Ensuring that you have the right size cuff is very important for accurate readings. If you are using a cuff that is too large it won’t restrict the blow flow accurately and if it is too small it restricts too much blood flow. Both cause inaccurate readings. Take a tape measure and measure you upper arm, right in the center of the upper arm to make sure that you know what size cuff you need. There are small cuffs that fit 7-9 inches, standard is 9-13 inches and large is 13-17 inches.
Blood pressure monitors have many features that make certain ones more preferable with consumers than others. These extra features can range from memory storage, the ability to track more than one person’s readings, digital displays and more. We’re outlined some of the more common features below.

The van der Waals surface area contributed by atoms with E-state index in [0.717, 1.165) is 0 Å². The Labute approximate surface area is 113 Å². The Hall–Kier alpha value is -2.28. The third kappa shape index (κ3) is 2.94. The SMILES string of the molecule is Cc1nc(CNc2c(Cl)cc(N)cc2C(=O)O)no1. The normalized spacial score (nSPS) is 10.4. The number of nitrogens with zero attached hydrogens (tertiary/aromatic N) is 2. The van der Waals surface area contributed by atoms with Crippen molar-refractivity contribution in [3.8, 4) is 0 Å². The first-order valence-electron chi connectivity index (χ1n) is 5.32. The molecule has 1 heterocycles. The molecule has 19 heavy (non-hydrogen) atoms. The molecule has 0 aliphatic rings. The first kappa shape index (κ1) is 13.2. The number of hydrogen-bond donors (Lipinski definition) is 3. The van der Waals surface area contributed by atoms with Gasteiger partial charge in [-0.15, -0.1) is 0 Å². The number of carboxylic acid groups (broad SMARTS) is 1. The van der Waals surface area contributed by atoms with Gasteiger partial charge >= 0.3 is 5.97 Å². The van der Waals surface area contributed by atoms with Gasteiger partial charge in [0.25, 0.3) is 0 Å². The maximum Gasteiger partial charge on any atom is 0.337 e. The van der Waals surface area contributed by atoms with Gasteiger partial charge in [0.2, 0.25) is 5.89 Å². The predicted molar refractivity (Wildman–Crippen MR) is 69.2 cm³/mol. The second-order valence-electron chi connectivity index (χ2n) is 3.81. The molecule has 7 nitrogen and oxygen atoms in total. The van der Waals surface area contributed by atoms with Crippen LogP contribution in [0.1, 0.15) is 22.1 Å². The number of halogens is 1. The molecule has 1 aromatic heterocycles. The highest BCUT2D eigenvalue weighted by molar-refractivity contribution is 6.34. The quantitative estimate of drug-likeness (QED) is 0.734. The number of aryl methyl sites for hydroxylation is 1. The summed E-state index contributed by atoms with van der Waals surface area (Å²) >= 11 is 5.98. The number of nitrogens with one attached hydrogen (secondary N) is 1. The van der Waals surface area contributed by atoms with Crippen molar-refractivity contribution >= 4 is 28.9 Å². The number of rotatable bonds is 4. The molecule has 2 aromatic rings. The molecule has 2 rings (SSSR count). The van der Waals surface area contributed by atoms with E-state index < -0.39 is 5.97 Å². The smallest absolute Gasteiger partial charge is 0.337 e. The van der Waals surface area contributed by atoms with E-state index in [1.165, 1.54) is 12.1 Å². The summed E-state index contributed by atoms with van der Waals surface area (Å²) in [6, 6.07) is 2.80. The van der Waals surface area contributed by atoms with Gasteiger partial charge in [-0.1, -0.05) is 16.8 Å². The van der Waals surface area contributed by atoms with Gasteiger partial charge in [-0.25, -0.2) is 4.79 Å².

Ease of Use – While ease of use isn’t exactly a feature, it is an important factor in the usefulness of a blood pressure monitor. If it is too difficult to use or read, most users won’t continue to use it. You don’t want to purchase a blood pressure monitor that is difficult to use, so look for “easy to use” on the descriptions and in the comments from other users to make sure that the model you’re considering is not complicated to operate. One of the best, easy to use features is the one button operation models. Simply wrap the cuff around the arm and press one button and the cuff inflates and the reading is displayed. It doesn’t get much easier than that.
Complete BP Readings – Make sure that the blood pressure monitor gives both systolic and diastolic readings, as both are important in determining a normal or high blood pressure reading. The monitor should also measure your pulse rate.